Why Was This Bear Chewing On A Kayak?

Experts agree: he's bearly to blame

When in bear country, don't leave your kayak lying around for bears to tamper with. The logic seems simple enough, but Mary Maley, a woman who posted a YouTube video of a bear eating her kayak, must have missed the memo.

According to her caption for the video, which she posted on Tuesday, Maley was on a 107-mile solo kayak trip and passing through a cabin owned by the U.S. Forest Service on Berg Bay in Southeast Alaska when she encountered a black bear gnawing on her boat.

At the beginning of the video, the bear is approaching Maley, and as it gets close, Maley yells “go away!” and lets out a short burst of pepper spray. The spray successfully deters the creature, but Maley seems unprepared for what happens next -- the bear turns around and transfers its attention to the untended kayak instead. At that point, Maley changes her entreaty, asking the bear to leave the kayak and come back to her.

As the video proceeds, Maley’s imploring grows desperate. “What am I going to do,” she laments, then screams for the bear to stop over and over. When that doesn’t work, she tries a rational approach with the bear, exclaiming, “It doesn’t even taste good, it’s just plastic.” At one point, she yells at the bear, “It’s the end of September, why are you here? You’re supposed to be asleep.”

Since the video’s release, many YouTube commenters have criticized Maley for the way she handled the situation. We were also curious. So we reached out to a few bear experts to see what Maley should have done.

“Bears ask questions with their teeth and claws.”

The experts' first point of consensus is that Maley probably shouldn't have been surprised to see a bear rummaging around her kayak -- they are notoriously curious animals. "Bears ask questions with their teeth and claws," says Tom Smith, a wildlife scientist at Brigham Young University in Utah, "and when they get done with the Q&A session, there's not a lot left."

It's not unusual to see a bear chomping specifically on something like a kayak either, according to Douglas Clark, an environmental studies professor at the University of Saskatchewan in Canada. Bears like exploring things that are oily or made of plastic, says Clark, and the kayak's foam seat was probably a big attractant. "When you've got a kayak seat, you've got sweat, body odors, all kinds of things," he says. "It didn't surprise me at all to see the bear chewing on it."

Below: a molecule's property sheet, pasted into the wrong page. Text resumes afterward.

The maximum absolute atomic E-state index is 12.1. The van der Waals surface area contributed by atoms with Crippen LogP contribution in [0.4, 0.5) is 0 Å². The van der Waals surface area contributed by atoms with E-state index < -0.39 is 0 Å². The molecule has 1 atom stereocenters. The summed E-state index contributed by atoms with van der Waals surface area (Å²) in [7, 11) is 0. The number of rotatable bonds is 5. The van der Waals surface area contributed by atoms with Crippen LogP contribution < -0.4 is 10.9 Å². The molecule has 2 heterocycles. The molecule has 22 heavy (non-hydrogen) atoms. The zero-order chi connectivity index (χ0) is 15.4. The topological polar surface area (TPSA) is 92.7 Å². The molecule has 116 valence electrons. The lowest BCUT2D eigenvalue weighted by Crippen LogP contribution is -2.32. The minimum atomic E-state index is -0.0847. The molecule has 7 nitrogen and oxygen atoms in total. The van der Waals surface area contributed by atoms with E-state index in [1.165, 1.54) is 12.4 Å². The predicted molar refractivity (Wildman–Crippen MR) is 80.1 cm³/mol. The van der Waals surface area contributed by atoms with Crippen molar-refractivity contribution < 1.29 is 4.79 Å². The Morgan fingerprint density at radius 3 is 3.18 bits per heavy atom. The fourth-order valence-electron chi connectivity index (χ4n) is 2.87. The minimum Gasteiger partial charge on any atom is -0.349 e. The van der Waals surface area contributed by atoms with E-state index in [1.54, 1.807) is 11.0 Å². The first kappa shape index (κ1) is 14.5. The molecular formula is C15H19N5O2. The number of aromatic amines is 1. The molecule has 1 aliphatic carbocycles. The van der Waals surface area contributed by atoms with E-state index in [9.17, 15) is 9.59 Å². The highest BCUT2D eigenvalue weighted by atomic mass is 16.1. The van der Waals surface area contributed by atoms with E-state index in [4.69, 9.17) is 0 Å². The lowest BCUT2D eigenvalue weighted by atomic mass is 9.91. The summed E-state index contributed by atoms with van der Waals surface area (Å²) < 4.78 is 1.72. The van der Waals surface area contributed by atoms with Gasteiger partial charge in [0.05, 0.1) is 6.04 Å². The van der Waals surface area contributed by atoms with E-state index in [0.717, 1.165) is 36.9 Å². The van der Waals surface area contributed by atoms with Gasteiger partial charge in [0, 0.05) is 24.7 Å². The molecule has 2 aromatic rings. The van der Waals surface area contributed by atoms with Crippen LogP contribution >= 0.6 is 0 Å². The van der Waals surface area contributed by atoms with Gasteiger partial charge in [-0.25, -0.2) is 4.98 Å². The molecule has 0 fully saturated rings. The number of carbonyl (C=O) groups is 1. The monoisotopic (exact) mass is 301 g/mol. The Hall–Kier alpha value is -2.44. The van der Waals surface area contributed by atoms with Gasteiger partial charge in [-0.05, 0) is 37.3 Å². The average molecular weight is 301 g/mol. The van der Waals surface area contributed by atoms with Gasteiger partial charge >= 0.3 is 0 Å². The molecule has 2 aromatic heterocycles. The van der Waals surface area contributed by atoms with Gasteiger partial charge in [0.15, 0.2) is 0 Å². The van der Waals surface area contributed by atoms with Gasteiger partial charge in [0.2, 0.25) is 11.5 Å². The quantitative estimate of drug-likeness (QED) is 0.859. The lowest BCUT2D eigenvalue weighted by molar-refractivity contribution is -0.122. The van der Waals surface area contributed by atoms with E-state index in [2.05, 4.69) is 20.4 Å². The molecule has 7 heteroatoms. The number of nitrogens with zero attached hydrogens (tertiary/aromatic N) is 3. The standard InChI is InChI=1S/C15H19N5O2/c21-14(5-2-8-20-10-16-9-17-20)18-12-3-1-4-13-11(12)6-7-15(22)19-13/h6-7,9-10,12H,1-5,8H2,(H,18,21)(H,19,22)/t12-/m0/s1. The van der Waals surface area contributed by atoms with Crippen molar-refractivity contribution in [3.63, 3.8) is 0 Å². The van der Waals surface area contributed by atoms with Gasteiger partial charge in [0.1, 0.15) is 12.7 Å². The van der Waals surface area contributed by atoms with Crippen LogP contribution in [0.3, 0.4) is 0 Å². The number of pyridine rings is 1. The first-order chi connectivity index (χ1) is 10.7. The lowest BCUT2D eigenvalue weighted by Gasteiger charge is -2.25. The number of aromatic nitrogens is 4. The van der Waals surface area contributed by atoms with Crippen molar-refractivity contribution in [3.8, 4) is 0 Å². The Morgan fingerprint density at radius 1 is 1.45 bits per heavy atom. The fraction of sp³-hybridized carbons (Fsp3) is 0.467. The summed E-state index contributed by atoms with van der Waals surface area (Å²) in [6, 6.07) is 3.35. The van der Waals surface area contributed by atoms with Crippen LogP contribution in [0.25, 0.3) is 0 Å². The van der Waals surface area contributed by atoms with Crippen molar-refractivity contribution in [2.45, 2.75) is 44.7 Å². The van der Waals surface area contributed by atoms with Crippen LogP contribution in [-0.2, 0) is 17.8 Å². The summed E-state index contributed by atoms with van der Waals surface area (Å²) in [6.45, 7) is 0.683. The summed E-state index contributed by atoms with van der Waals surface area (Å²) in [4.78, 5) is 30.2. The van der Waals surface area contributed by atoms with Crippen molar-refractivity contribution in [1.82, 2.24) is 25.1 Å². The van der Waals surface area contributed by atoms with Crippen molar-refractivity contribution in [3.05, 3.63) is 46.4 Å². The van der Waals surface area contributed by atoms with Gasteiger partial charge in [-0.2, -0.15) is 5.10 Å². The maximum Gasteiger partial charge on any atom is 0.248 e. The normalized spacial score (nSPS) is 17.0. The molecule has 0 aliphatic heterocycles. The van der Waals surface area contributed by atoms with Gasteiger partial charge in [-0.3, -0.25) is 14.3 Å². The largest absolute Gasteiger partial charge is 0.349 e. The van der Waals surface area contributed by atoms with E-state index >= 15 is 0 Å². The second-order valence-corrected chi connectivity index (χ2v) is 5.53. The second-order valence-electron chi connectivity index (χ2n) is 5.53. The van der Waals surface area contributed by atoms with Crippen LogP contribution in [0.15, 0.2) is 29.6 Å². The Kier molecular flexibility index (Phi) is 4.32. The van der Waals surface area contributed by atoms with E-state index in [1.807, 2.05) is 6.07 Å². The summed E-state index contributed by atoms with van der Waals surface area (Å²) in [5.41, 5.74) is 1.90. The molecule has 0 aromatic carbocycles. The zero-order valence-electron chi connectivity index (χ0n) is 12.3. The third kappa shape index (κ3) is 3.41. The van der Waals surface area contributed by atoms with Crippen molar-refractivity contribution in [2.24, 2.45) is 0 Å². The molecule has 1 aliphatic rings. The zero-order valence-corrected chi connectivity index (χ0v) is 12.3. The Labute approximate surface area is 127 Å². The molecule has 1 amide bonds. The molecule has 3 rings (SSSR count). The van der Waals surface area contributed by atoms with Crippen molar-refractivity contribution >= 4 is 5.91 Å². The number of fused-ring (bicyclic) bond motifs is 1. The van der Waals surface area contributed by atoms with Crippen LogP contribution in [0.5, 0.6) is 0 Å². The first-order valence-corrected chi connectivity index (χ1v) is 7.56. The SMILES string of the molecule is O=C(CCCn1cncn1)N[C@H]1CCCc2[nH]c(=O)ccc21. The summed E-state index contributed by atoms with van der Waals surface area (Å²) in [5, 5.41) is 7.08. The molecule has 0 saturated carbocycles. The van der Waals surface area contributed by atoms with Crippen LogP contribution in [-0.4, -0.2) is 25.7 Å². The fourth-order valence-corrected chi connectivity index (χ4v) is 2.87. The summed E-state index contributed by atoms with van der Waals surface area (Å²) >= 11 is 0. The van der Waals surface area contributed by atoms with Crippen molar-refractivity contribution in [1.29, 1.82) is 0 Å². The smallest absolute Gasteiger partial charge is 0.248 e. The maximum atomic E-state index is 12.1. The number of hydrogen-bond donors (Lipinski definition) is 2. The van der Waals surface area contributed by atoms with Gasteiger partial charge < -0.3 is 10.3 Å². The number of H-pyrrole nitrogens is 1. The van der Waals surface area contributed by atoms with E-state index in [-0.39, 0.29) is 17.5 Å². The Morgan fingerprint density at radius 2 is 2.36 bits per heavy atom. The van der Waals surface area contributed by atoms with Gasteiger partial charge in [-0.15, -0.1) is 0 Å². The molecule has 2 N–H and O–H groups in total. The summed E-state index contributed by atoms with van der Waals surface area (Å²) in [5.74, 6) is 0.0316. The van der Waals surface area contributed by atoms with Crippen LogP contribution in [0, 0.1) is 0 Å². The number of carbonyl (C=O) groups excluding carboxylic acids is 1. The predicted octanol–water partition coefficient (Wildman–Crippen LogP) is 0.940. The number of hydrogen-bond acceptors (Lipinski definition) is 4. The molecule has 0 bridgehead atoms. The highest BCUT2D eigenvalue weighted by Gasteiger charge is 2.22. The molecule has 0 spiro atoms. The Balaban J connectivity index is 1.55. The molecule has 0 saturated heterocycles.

But while Maley probably invited trouble by leaving her kayak unprotected, bear experts do agree that she was correct to pepper spray the bear. “She did exactly the right thing,” says Clark, who is more concerned with what happened in the first 15 seconds of the video than anything that happened afterwards. “What the bear was doing to the kayak really isn’t the most interesting thing that’s going on here,” he says. “This is actually a really good video for illustrating offensive aggression.”

"This is actually a really good video for illustrating offensive aggression."

Offensive aggression, according to Clark, refers to when a bear proactively approaches a person, whether in search of food that person may have, or treating that person as prey (it’s extremely rare, but it does happen, says Clark). His guess is that Maley’s bear knew that there was food around the cabin, and came up to investigate. “It’s coming in and approaching her directly,” he says. “It looks like a bear that knows it can get food.”

In her video caption, Maley indeed said she had been lunching when the bear approached. The bear's audacity seems to indicate that it was familiar with humans, according to David Garshelis, a bear researcher with the Minnesota Department of Natural Resources. "It is unusual that a bear would be that unafraid of a person," he says.

As for Maley's point that the bear should have been asleep, Ryan Scott, the Alaska Department of Fish and Game’s regional wildlife supervisor for Southeast Alaska, says it's not out of the ordinary that the bear was there. “Certainly there are bears through Southeast Alaska that have already denned up, but I never would think that they’d all be denned up by September 30,” he says.

In fact, this time of year would be a particularly ravenous time for bears, according to Heiko Jansen, a professor at Washington State University's College of Veterinary Medicine. "It's well-established that their appetites this time of year are just peaking, as they're trying to put on as much body fat as they can to get into hibernation."

For those who were concerned about the welfare of the bear after getting pepper sprayed, Clark says not to worry -- he himself has been sprayed twice while training to become a park warden. “It feels like someone put needles in your eye sockets and threw you across the room,” he says, “but there’s no lasting damage.”

"It’s kind of like standing there and yelling at a seagull for crapping on you."

Ultimately, though, experts agree that Maley should have employed some intimidation tactics after she sprayed the bear, rather than simply standing there and asking the bear to leave. "She was just sort of whining,” says Garshelis. “She should have walked down that walkway right to where the bear was and yelled at it and sprayed it from there. I’m sure she could have chased it out.”

“It’s like standing there and yelling at a seagull for crapping on you,” Smith says. “I don’t know what language bears speak, but I don’t think it’s English.”

On her YouTube post, Maley wrote that she swam out to an anchored sailboat shortly after the bear left and got a ride to a nearby city to repair her boat.